Like many Tasmanians living through the current restrictions of COVID-19, some days one just has to keep plugging on – at the recommended social distance of course.
Maintaining a sense of humour, even on dark days, is important; as is looking to the future.
In the engineering profession we have been heartened by the recent Civil, Building and Construction Roundtable conducted by Ministers Michael Ferguson (Infrastructure) and Elise Archer (Building & Construction).
This is because Tasmania’s current and immediate future will be driven by its large-scale energy projects Battery of the Nation and Marinus, the civil construction and building industries and ongoing and future major and medium projects; all of which are underpinned by engineers.
To paraphrase politicians, “this means Tasmanian jobs”, from engineers working in the field, or on design and maintenance work, through to concrete trucks and their drivers, excavation workers and their big machines and people on stop-go flags
In recent years, Tasmanians have been thrilled to see cranes working in the sky - a clear indication of the economy ticking over - with hundreds of construction workers engaged beneath them.
Some of these projects are continuing; most notably the hotels being completed in the Hobart CBD and surrounds. The University of Tasmania remains committed to its Northern urbanisation programs and, hopefully, work in the south of the state can continue into the medium and long-term future.
The State Government is looking to assist local government, as in Tasmania’s councils, to bring forward capital works projects, and conduct an urgent review of the 10-year Infrastructure Plan.
What is good news, is that the Government - understandably focused on containing and overcoming COVID-19 within the state - is looking to promote “shovel-ready” projects in 2020-2021.
In the next two months, Tasmanian engineering and construction firms will be looking for tenders from organisations such as the Department of State Growth and other GBE’s. The Government is also aiming to bring forward design work from 2021 and will look to accelerate projects in the pre-construction phase.
What I encourage all stakeholders to do is “look inwards”, as in look to Tasmanian firms, because that’s what other states will do to kick-start their economies.
We know there has, and will be, ongoing national discussions about contracts and tendering processes, and Tasmania will, of course, adopt best practice from those machinations.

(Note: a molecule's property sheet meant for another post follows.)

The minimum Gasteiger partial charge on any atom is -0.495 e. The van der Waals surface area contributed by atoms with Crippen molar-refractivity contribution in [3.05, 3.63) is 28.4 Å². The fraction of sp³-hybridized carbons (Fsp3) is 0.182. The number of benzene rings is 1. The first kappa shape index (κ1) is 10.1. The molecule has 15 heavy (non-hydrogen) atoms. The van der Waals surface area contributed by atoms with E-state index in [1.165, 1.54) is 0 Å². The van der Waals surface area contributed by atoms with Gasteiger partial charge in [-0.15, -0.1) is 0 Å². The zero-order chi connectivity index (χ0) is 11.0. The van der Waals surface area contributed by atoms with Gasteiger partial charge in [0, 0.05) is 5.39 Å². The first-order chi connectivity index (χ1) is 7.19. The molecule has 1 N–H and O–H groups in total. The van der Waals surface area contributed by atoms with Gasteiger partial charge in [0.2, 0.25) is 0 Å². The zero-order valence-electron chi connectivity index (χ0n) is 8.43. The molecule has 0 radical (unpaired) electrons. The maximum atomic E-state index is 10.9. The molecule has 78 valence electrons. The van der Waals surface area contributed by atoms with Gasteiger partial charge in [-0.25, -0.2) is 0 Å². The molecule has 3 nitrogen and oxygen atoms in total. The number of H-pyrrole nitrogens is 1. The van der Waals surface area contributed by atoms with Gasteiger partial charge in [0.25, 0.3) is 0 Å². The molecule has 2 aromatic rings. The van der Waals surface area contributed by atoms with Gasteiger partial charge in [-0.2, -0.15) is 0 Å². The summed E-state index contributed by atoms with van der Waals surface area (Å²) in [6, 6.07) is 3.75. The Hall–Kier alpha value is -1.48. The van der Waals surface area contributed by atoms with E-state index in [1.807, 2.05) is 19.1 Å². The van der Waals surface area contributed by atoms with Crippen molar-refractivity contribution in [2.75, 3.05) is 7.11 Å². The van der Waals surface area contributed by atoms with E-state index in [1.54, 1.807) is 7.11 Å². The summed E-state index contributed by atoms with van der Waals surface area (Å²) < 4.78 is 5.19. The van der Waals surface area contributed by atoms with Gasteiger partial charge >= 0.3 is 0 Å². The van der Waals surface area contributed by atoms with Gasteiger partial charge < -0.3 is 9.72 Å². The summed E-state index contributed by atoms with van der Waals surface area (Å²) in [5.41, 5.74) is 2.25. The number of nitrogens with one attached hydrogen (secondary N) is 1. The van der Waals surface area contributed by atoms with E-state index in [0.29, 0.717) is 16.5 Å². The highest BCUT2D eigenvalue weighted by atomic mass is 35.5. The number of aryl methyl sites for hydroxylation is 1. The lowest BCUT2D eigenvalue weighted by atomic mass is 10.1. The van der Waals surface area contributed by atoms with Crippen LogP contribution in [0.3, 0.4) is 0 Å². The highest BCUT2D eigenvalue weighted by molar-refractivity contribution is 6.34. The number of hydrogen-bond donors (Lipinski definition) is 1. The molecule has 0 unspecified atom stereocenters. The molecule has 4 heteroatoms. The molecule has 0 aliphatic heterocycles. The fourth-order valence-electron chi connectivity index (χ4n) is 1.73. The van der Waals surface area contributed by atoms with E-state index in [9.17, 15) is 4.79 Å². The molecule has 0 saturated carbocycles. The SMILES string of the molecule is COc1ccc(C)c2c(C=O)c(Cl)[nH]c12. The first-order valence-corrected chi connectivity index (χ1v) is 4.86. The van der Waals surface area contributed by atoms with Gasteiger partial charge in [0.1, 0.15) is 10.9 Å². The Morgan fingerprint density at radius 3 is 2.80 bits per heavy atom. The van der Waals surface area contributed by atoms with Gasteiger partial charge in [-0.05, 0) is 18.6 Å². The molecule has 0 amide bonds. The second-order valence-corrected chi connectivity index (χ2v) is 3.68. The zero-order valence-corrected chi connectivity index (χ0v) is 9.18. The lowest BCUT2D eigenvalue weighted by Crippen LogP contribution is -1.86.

What Engineers Australia Tasmania wants is a continuation of government and industry briefings to provide up-to-date insights into the status of the pipeline of work; the shovel ready projects. This will enable industry to both plan, and have proper understanding, in real time to prepare accordingly.
As the Australian dollar falls amid the COVID-19 crisis, there are corresponding price increases on resources, with questions emerging about how long local stocks will last. There is therefore a need to also focus on infrastructure maintenance projects which rely less heavily on the supply of materials and equipment.
Engineers Australia urges governments, and other clients, to streamline their procurement processes to accelerate projects.
The Government is working hard to achieve this, but we would also encourage its various departments to support Tasmanian SMEs to continue to engage and develop graduate engineers, so that we have enough competent engineers down the track, when we will need them. Historical reliance on migration is no longer an option so, now more than ever, employers need to make use of the many engineers already onshore.
Tasmania Statewide has a need, and appetite, for projects on every scale; ensuring ongoing work and, most importantly, employment for all practitioners no matter the size of their business
As the recent reports have shown, Pumped Hydro and a new Tasmanian hydrogen industry are just around the corner.
Tasmania – and Australia – has an opportunity to again focus on the overall manufacturing industry. As we have shown on the North-West Coast, we are and can continue to be leaders in innovation.
As I said, there have been dark days, but perhaps now we can see some light over the horizon.
If Tasmania works together – State and Federal Governments, Local Government and local industry – we can emerge into economic and infrastructure building sunshine again.
This story originally appeared in Tasmanian news publication The Mercury.